We are thrilled to once again feature the work of talented artists at Holiday GLOW! Read on to learn more the artists and their pieces…
Q: Can you share a little about your background as an artist and/or your creative process?
Zoelle Nagib: Making art has been a part of my life since childhood. Both of my parents’ are professional craftspeople, and their expertise in neon, ceramics, and photography laid the groundwork for my art literacy. As a pre-teen, I spent hours using a torch, making wearable art out of candy-colored strands of glass. It was during that time that I first visited Penland School of Crafts, a place that seeded my interest in virtually every process imaginable. College saw me undertake a deeply technical study of photography; it was then that my work became more politically outspoken. Post-college, I returned to Penland to both work and continue my explorations of a variety of methods and media. Currently my work often reflects my experiences as a mother in a world wrought with uncertainty, while the search for answers to my artistic questions flows from form to form.
Ed Wesly: “I got hooked on holography after witnessing a demonstration where a couple of them were made in front of a live audience at a photography teachers’ convention. Since then I’ve learned that it’s more fun to not make 3-D pictures with the technique but to sculpt with light itself to create treats for the eyes never before visualized, or even dreamed of.”
Q: Tell us about your piece(s) at Holiday GLOW.
NZ: “An imagined future requires action today. But what action? And what comes between the work of now and the bounty of then? Gardens depicts an overwhelming, tangled dream of growth. Nurturing this plot begins with planning and imagination, and continues as the gardener accepts the unfolding of nature’s gentle chaos. Uncertainty and magic balanced with encouragement and effort, resulting in a yield far greater than expected. When lit, hot pink text gives depth to a monochromatic, nocturnal garden offering dense, obscure nurishment. When extinguished, the words appear a somber blue, and the surrounding image flattens, revealing swirling tones of nearly abstract foliage.”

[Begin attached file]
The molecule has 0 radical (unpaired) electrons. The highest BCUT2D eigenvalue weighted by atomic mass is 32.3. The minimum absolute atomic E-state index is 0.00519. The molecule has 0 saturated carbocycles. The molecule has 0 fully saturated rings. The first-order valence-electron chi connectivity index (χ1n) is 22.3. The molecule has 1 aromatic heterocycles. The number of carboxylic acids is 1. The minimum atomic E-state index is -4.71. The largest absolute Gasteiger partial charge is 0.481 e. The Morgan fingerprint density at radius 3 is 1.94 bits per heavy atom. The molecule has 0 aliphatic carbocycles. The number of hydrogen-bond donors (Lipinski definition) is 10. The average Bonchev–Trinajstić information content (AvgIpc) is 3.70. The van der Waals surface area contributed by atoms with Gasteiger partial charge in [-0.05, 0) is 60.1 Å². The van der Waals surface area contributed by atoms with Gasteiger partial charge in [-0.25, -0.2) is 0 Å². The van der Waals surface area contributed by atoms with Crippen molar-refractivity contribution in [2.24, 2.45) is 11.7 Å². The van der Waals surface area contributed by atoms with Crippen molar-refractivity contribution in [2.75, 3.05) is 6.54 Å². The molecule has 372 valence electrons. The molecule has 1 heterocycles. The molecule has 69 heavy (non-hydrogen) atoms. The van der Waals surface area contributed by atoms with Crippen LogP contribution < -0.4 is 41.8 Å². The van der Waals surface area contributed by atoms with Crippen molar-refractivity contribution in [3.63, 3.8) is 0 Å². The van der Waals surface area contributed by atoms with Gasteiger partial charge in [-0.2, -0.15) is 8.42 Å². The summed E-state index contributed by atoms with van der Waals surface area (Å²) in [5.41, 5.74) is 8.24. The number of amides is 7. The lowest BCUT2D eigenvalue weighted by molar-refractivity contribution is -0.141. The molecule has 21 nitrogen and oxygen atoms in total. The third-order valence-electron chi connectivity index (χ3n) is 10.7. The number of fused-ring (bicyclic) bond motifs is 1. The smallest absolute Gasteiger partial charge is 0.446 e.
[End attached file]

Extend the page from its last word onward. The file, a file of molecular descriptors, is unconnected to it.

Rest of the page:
EW: “Spectral Igloo is a light sculpture built by Chicago Artists John E. Bannon and Ed Wesly. A 7 foot tall geodesic dome was decked out with Holographic Optical Embellishments, which are pieces of film that act like a combination of a prism and lens to transform light sources viewed through them into rainbow explosions of color floating in space. The light sources inside the dome are incandescent light bulbs and Xenon tubes, arranged to look like pebbles dropping into a pond and generating waves, analogous as to how a hologram freezes waves of an electromagnetic kind. Here is a link to a bit longer explanation, with images to make it more understandable.”
JB: “I collaborated with Ed Wesly, who is an artist working in holography (also a graduate of the UIUC). Together we made the installation entitled Spectral Igloo. This piece consists of over a hundred, hand made holograms mounted over the surface of a 7’ tall x 12’ diameter geodesic dome. The holograms, not to be confused with the name given to the contemporary version of the Pepper’s Ghost illusion of dead musicians performing today, are true holograms. Holographic Optical Elements, to be exact. A type of hologram that records onto a silver-halide emulsion, the behavior of light through a three dimensional arrangement of laboratory optics. The result is the reproduction of that behavior of light within a thin layer of film. Behaviors include the projection of rainbows from the holograms, while aspects of magnification, repetition, and spectral propagation can be seen when looking through the film.
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